Have you ever been woken up at the middle of the night by your significant other, complaining that you are making ‘sharp’ or ‘shrieking’ noises? If you’ve ever woken up with sensitive teeth and a relatively tense jaw, you might be a victim of teeth grinding. Nocturnal teeth grinding is actually more common than you think. Business Insider notes that about 30 to 40 million Americans engage in teeth grinding at night; that’s about 10% of the U.S. population! But what’s the big deal? So what if you make ‘nails on a chalkboard’ kinds of sounds once in a while, it’s not harming anyone (but your roommate’s agonized ears), right? Wrong! Teeth grinding is hardly conducive to a healthy oral cavity. It can also play a substantial role in causing extreme referred pain and discomfort at other regions of your head and neck.
Teeth grinding 101
Teeth grinding, clinically known as bruxism is considered as a parafunctional activity which means that like jaw clenching, tooth tapping, cheek biting, object/lip biting, teeth grinding is also involuntary and non-functional. The American Academy of Sleep Medicine (AASM) describes bruxism as grinding of the teeth or an oral habit consisting of involuntary rhythmic or spasmodic gnashing, grinding, or clenching of the teeth in other than chewing movements. Teeth grinding is common during the night (sleep bruxism or SB) as an involuntary reflex but can also take place during the day time as a semi-involuntary activity (awake bruxism or AB), the common causes of which teeter towards stress, anxiety, or concentration. While AB is predominantly observed in women as compared to men, SB does not have a particular prevalence.
So why is bruxism essential to catch on? The act of tooth grinding is particularly important to dentists because this signifies the possible onset of dental restoration breakages, tooth damage, induction of headaches, and temporomandibular (jaw) disorders. Additionally, most cases of teeth grinding may be accompanied by jaw clenching. The prevalence of awake and sleep bruxism is about 20 and 8-16% respectively in the adult population. Due to its rather customary incidence, sleep bruxism has been recently classified as a sleep-related movement disorder, according to AASM’s recent classification of ‘Sleep Disorders’.
Symptoms of teeth grinding
Bruxism mostly involves a stereotyped grinding movement pattern of the upper and lower teeth, either as a conscious or unconscious entity. Nevertheless, too much of everything can be bad, and it doesn’t take long for it to let you know that something in fact isn’t right. Teeth grinding, whether awake or asleep can cause some of these symptoms that may be too deprecatory to neglect.
- Teeth may become flattened (attrition), fractured, chipped or loose
- Worn-down tooth enamel, exposing the deeper layers of the tooth
- Increased pain Hypersensitivity of teeth due to the exposed dentin and pulp
- Tired or tight jaw muscles, or a locked jaw that won’t open or close completely
- Dull headache starting at the temples
- Facial pain due to clenching and consistent grinding
- Earache and disrupted sleep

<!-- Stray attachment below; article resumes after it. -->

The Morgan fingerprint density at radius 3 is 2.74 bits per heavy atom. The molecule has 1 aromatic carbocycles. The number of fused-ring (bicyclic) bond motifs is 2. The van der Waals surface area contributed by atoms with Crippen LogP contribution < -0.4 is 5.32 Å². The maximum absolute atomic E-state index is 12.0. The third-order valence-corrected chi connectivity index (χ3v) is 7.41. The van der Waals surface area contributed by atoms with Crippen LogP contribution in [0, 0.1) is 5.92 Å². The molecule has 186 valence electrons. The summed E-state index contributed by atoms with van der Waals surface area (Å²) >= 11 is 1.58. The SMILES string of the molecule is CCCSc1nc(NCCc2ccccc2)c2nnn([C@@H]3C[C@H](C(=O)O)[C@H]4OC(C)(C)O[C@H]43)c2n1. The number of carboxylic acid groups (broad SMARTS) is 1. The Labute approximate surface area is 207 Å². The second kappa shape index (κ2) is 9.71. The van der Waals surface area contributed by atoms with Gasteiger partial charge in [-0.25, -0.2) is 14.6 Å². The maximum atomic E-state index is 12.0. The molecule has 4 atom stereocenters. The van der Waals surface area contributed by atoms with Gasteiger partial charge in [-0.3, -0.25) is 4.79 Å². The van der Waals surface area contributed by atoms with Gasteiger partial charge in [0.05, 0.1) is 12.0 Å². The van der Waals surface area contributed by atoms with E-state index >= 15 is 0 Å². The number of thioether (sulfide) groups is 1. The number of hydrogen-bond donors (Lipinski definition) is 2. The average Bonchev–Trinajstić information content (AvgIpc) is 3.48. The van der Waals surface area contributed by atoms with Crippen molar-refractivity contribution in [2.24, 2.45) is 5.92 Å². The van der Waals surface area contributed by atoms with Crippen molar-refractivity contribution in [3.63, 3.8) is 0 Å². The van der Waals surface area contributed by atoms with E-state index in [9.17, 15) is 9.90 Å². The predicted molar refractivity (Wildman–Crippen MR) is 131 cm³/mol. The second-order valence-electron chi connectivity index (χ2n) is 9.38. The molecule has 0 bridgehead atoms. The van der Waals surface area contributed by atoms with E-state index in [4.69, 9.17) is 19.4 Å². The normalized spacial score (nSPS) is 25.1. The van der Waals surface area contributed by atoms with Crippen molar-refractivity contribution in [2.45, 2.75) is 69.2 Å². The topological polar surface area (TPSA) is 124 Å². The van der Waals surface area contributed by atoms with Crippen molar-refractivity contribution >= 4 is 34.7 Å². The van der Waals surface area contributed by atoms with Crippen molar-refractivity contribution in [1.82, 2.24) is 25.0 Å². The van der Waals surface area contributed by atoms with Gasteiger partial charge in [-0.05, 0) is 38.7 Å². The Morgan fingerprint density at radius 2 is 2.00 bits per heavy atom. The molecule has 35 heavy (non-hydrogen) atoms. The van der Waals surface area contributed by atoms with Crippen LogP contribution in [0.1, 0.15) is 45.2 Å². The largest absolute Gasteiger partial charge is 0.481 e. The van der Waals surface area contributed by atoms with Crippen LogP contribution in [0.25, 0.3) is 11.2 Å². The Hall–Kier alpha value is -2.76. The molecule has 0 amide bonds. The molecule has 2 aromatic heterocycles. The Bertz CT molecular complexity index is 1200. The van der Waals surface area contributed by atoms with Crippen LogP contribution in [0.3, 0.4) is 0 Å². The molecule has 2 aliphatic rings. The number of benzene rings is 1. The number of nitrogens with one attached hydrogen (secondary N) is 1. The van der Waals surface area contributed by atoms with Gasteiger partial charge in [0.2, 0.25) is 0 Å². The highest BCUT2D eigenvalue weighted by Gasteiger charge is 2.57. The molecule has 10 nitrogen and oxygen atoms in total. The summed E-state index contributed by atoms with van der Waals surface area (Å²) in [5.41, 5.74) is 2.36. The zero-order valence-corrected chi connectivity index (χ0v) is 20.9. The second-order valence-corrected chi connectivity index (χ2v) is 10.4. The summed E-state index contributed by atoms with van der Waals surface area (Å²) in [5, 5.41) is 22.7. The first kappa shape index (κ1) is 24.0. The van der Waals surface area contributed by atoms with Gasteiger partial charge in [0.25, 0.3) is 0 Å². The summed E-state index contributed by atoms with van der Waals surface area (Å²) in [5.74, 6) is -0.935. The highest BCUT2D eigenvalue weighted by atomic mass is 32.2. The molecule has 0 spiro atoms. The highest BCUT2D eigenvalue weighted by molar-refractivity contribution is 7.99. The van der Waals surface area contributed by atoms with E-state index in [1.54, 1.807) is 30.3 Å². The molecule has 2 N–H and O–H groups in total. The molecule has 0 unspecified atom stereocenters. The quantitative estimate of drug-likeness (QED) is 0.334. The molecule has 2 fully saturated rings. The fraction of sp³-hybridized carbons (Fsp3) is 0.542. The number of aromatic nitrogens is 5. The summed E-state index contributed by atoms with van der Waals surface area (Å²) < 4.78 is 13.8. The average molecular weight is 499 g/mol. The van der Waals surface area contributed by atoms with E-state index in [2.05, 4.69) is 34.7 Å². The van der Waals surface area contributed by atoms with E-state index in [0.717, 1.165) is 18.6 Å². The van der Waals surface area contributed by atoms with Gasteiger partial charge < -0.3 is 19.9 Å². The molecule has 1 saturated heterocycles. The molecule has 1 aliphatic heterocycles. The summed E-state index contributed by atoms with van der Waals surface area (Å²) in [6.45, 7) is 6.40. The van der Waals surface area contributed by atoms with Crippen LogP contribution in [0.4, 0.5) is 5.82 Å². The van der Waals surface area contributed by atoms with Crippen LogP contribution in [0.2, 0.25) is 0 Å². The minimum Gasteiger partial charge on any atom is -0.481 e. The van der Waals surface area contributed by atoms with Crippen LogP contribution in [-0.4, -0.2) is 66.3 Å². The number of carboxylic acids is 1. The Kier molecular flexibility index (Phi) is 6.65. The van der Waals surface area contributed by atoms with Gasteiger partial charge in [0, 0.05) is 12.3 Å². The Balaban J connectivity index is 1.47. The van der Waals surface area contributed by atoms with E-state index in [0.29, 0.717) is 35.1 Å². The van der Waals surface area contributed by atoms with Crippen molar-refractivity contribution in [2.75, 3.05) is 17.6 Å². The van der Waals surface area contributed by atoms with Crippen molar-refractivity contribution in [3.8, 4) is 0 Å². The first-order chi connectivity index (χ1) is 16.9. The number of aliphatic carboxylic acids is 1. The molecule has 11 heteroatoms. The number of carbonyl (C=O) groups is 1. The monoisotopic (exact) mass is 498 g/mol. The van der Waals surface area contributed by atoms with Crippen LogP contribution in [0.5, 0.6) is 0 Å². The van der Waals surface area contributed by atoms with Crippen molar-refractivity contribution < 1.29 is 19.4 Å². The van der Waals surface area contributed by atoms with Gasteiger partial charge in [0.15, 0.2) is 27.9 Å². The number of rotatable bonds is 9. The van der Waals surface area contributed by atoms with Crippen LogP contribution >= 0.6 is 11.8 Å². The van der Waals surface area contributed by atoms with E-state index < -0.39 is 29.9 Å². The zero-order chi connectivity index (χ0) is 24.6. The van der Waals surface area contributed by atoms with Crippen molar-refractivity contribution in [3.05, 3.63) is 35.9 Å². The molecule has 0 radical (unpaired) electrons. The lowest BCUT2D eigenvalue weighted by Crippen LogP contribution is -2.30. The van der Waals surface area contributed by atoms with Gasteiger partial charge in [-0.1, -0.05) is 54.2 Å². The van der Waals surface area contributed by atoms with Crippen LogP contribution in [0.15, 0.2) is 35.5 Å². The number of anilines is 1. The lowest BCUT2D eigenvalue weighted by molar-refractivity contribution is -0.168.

- Pain and stiffness in the jaw joint (temporomandibular joint) and surrounding muscles, leading to temporomandibular disorder (TMD)
- Broken tooth fillings and other restorations
Tooth damage from teeth grinding may occur in extreme cases and require immediate dental intervention. Chronic grinding can even grind down the teeth to stumps. In such cases, you will need root canal therapy, crowns, implants, and many more endodontic help.
What causes teeth grinding?
Stress, anxiety, smoking, heavy alcohol and caffeine intake could be possible causes of teeth grinding according to the Bruxism Association. There is, however, very little credible evidence to rationally support any cause. Research has hinted to the fact that teeth grinding is found more frequently in people who suffer from obstructive sleep apnea, or general snorers. Many experts also link teeth grinding to a possible stressful work environment.
Bruxism in children is common in those diagnosed with a hyperactivity disorder or a medical issue, such as cerebral palsy. The Indian Journal of Dental Research has also demonstrated that a link between bruxism and allergic rhinitis, ear infection, and mouth breathing. The literature also reveals a high frequency of bruxism among children who have respiratory problems, such as asthma and upper airway infections. Dento-maxillary conditions, such as protrusion, dental crowding, malocclusion, dental caries have also been reported to be possible etiological factors of teeth grinding. It is alarming information, but your dentist can help you pinpoint the exact cause and help you minimize the habit!
How can you get rid of teeth grinding?
There are a number of treatments for teeth grinding. However, every case is unique and would require a unique approach. Most commonly, teeth grinding patients get prescribed mouthguards or mouth splints by their dentists. These are custom made for your mouth and are delicately fitted over your upper or lower teeth. Wearing such an appliance will reduce jaw the sensation of clenching or grinding your teeth and jaw pain. They also help reduce pain and prevent further tooth wear.
If the cause of your teeth grinding and clenching has been found to be stress and anxiety, cognitive behavioural therapy (CBT), muscle-relaxation exercises, psychoanalysis, and sleep hygiene may be recommended.
Living with teeth clenching or grinding can be a challenge. In order to treat this mysterious condition, you need all eyes on deck. Keep a lookout for possible causes and get it evaluated by your dentist or maxillofacial surgeon to catch your condition in time. Massages, cold or heat compress and physical therapy exercises may help but they may not be a cure. Connect with experts through 4Smile to identify the cause of your teeth grinding as soon as possible. The sooner you know, the better!